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Digital front projection advice


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#1 Tony Brown

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Posted 10 August 2010 - 09:06 AM

I have a scene to shoot car interior day

The car (a Hummer enlarged x 1.5) will be a mock up in the studio

Production want to project the BG plates on to screens using digital projectors with 3300 lumens. As the screen area required is an unknown, I'm seeking advice on a more powerful system. there will also be ambient light scatter from the lamps lighting the car interior (from outside)which will knock the screen level down to......zero probably

Any suggestions please




And please dont anybody say blue/green screen.......
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#2 Phil Rhodes

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Posted 10 August 2010 - 09:24 AM

What sort of projectors?

DLPs have somewhat better, um, kerpow per lumen because of the improved contrast performance.

P
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#3 Tony Brown

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Posted 10 August 2010 - 09:31 AM

Hi Phil.

This is all pretty rhetorical as until we find the set ups I have no idea if the screen area needs to be 15x8 or 30x20 or 8x6. The easy way is to blue screen it and drop in the plates but I'm investigating their proposal....

This is the suggested unit, but with a suggested screen max of 8x6 (no doubt in ideal, subdued light conditions) I've no doubt we'll be ******* in the ocean

http://www.eventproj...duct=Sanyo-XP41

Though this looks more like it..... http://www.eventproj...-Roadster-HD18K
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#4 Phil Rhodes

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Posted 10 August 2010 - 11:14 AM

Most manufacturers get their screen size estimations from the Department of Wishful Thinking in any case, so I suspect you may need to downrate things a little even then.

Still, I'm told (but don't know) that the mighty Similo used video back projection to great effect, so it can clearly be done even if you do end up using a screen the size of the takeboard in order to get the brightness up enough. How you shoot the plates will of course be influenced by these sorts of factors so I guess it's as well to be thinking about it well ahead of time.

P
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#5 John Sprung

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Posted 10 August 2010 - 12:56 PM

The easy way is to blue screen it and drop in the plates but I'm investigating their proposal....


Blue or green screen is overwhelmingly a better idea. Projection is what was done 80 years ago, because it was the only thing they had other than big glass mattes. It's an antique.

Time is money everywhere, it's just that the exchange rate varies. There's a meta-principle that complexity should be moved away from where time is expensive to where it's less expensive. So, moving compositing to post is the right idea. With front projection, you're stuck with its light levels that you have to match, and you get one chance during production to get the colors of the real and projected images to match. In post, you can reposition and color correct all you want, and in a comfortable facility. It's not just the easy way, it's the high quality way to go. It'll also be a lot less expensive, since you'll save hours on the set tweaking it. And even then, you'll be stuck with whatever you get if you can't tweak it far enough.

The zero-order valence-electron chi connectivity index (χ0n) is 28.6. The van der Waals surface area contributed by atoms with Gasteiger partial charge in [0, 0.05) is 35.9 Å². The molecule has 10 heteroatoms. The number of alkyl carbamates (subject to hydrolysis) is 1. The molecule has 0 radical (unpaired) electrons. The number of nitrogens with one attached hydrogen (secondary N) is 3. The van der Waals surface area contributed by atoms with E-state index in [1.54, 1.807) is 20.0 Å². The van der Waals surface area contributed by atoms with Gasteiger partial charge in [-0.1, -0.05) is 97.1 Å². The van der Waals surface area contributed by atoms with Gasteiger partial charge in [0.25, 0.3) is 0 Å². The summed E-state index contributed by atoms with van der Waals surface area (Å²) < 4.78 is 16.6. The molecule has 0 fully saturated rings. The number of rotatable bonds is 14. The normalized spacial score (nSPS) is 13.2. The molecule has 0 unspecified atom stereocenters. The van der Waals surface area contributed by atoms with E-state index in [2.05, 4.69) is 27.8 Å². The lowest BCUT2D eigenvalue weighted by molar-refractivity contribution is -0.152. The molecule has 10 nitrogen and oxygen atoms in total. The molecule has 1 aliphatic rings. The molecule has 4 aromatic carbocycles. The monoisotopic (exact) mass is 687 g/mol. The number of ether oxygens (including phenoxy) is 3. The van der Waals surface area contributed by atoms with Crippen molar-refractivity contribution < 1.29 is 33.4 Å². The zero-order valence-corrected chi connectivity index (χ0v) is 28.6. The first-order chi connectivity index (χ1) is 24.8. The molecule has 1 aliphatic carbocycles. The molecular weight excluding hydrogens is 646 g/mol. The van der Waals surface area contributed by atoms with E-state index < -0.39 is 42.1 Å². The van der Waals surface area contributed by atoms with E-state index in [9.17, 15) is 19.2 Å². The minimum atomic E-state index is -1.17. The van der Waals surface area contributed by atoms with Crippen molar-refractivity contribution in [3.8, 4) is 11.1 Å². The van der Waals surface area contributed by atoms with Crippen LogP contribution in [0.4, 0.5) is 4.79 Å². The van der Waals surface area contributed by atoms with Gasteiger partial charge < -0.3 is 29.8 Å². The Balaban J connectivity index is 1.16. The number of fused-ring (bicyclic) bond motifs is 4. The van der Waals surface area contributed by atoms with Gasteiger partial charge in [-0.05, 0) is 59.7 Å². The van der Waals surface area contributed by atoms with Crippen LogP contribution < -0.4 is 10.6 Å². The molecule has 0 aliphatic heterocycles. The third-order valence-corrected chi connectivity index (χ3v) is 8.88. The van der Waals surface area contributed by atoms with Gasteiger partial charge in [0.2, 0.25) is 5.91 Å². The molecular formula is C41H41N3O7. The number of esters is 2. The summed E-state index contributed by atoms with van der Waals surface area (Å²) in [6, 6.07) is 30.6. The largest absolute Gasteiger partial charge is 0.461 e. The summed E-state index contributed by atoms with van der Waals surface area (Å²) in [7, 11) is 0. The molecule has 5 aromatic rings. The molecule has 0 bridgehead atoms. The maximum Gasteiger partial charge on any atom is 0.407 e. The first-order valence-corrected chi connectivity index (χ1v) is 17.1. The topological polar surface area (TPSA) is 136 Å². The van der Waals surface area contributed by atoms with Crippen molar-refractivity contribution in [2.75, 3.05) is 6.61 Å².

About the only reason I can see to do projection is if you want a funky bad rear projection look.




-- J.S.
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#6 Tony Brown

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Posted 10 August 2010 - 01:00 PM

If I had a £ for every time I've said blue screen this week......
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#7 Phil Rhodes

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Posted 10 August 2010 - 01:50 PM

You know, Tony, I think John might be on to something, there. Have you thought about shooting it against blue or green? I hear that technique is getting quite advanced, now.

Hat, coat...

P
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#8 Tony Brown

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Posted 10 August 2010 - 01:53 PM

You know, Tony, I think John might be on to something, there. Have you thought about shooting it against blue or green? I hear that technique is getting quite advanced, now.

Hat, coat...

P


I knew I shouldn't have started this.... :lol:
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#9 John Sprung

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Posted 10 August 2010 - 04:41 PM

Are you shooting film or digital? If it's digital, they'll see whether it's working immediately. In either case, maybe get some extra HMI's and a bunch of very blue gel, and do alternate takes with blue light instead of projection on the screen. It's a question of time mostly whether you can afford to CYA both ways like that.....




-- J.S.
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CineLab

FJS International, LLC

rebotnix Technologies

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